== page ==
"The European Commission should collect data on homelessness. It is challenging but it is not impossible and it could already do a lot more with the national data that exists. Hidden homelessness, rough sleeping (situations) and people staying in emergency accommodation is really the tip of the iceberg,” Policy Coordinator for the European Federation of National Organisations Working with the Homeless (Feantsa) Ruth Owen said.

Other hard-hit regions like Asia, Africa or Latin America - although the latter saw a decline in street children in the last decade - have become accustomed to the urban imagery of children living on the streets. 

Argentina saw an overwhelming increase in poverty and homelessness under former right-wing President Mauricio Macri, whose neoliberal policies pushed millions to the streets, including one million children as one in every two children in Argentina lives in poverty.  

In Haiti’s biggest slums an estimated 80,000 people, many of whom lost their houses after the 2010 earthquake, live in inhabitable conditions. 

In Western Africa, according to a peer-reviewed academic article from the Universities of Jos and Abuja in Nigeria, concluded that children in Africa are endangered and facing dire psychosocial circumstances as millions, around nine million in Nigeria specifically, live in the streets and face dangers such substance abuse and recruitment for criminal gangs or terrorist organizations.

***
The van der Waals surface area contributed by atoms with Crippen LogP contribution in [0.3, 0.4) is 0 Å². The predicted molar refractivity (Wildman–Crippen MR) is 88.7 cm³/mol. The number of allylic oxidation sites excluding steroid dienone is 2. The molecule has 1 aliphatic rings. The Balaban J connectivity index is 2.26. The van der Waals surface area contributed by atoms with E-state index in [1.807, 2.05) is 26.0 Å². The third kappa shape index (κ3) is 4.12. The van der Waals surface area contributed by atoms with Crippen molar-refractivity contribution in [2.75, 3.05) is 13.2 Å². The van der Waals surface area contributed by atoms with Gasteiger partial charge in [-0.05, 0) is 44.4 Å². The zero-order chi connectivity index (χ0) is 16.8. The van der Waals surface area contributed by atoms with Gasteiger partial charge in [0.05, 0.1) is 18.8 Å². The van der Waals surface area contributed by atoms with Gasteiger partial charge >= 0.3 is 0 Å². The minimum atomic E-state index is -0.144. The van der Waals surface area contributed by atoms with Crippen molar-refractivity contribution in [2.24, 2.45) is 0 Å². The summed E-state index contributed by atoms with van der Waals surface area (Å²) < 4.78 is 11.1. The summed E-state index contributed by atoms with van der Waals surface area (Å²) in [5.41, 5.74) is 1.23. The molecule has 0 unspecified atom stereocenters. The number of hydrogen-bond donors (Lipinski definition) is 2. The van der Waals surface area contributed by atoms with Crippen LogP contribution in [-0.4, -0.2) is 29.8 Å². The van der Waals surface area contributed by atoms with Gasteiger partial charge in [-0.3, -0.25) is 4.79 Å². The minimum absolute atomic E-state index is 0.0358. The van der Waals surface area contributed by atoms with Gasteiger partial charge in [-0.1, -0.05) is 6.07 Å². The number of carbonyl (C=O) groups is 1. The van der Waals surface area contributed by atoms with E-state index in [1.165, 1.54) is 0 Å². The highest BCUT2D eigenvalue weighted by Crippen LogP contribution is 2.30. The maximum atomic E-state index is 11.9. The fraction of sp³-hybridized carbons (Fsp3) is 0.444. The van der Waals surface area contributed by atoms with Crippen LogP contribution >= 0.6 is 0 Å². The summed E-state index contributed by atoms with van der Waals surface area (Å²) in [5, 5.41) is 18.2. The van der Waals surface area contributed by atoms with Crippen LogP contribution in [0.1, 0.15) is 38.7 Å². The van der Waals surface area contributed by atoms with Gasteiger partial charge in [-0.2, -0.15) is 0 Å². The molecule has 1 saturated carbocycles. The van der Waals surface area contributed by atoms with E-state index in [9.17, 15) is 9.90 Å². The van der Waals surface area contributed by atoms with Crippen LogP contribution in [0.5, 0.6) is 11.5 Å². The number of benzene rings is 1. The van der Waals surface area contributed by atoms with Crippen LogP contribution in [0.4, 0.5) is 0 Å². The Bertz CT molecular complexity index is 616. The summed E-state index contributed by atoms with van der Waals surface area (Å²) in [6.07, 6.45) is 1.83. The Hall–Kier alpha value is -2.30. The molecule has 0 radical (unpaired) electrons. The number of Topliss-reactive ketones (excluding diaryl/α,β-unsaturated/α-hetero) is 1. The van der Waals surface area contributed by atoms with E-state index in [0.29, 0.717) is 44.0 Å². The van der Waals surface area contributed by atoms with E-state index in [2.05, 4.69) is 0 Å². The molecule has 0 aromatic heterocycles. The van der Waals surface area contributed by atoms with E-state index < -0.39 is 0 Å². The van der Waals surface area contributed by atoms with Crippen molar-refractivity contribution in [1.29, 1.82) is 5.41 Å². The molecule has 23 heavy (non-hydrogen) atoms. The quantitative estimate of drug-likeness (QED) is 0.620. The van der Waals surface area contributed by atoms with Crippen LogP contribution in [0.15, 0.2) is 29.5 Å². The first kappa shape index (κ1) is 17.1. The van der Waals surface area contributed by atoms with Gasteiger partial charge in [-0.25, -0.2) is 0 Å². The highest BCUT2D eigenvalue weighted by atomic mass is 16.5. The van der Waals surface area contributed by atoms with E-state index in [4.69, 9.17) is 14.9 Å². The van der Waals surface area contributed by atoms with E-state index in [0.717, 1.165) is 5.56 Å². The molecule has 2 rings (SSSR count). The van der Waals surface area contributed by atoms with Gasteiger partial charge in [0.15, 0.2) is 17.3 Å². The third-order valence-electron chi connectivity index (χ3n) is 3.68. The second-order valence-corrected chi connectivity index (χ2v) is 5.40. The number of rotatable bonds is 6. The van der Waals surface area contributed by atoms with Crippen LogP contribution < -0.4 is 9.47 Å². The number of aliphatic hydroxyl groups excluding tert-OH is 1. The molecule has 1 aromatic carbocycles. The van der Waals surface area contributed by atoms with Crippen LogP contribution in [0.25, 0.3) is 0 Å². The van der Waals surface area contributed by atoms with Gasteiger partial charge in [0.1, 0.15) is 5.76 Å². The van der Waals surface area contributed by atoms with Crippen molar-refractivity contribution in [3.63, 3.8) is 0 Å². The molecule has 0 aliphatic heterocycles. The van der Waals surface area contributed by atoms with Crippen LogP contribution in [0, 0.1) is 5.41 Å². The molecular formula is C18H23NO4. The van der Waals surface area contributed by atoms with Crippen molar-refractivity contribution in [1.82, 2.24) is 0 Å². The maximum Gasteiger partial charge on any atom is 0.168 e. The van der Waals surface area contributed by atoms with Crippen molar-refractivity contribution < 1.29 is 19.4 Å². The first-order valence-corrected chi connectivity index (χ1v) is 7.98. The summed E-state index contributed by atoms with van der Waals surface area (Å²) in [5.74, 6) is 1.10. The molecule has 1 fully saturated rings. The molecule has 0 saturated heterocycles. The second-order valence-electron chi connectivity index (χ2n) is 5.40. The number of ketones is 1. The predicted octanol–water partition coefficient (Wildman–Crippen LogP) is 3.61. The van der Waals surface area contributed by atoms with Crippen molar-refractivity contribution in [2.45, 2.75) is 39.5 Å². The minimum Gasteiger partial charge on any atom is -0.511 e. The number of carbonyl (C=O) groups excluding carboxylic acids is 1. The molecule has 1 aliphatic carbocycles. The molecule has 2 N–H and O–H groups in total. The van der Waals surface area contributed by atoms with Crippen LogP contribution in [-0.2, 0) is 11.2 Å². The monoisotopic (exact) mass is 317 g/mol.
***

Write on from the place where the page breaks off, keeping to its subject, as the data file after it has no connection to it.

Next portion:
Yet other places are even far worse such as Yemen dubbed by Unicef one of the worst places to be a child as around 12 million children, a number representing almost all the country’s children, need urgent humanitarian assistance.

Although poverty has been the main driving factor behind children’s homelessness in these regions, it is now migration, due to war and internal displacement, a major reason more street children are flooding the U.S., North Africa, and Europe’s cities. 

About 28 million children are homeless globally due to violent conflict. Almost the same number have had to abandon their homes in search of a better life, according to a 2016 Unicef report. 

“Homelessness is touching young people, that are particularly at risk, migrants in different situations, and women and children, all families, are increasingly affected by homelessness in Europe", Feantsa’s official added.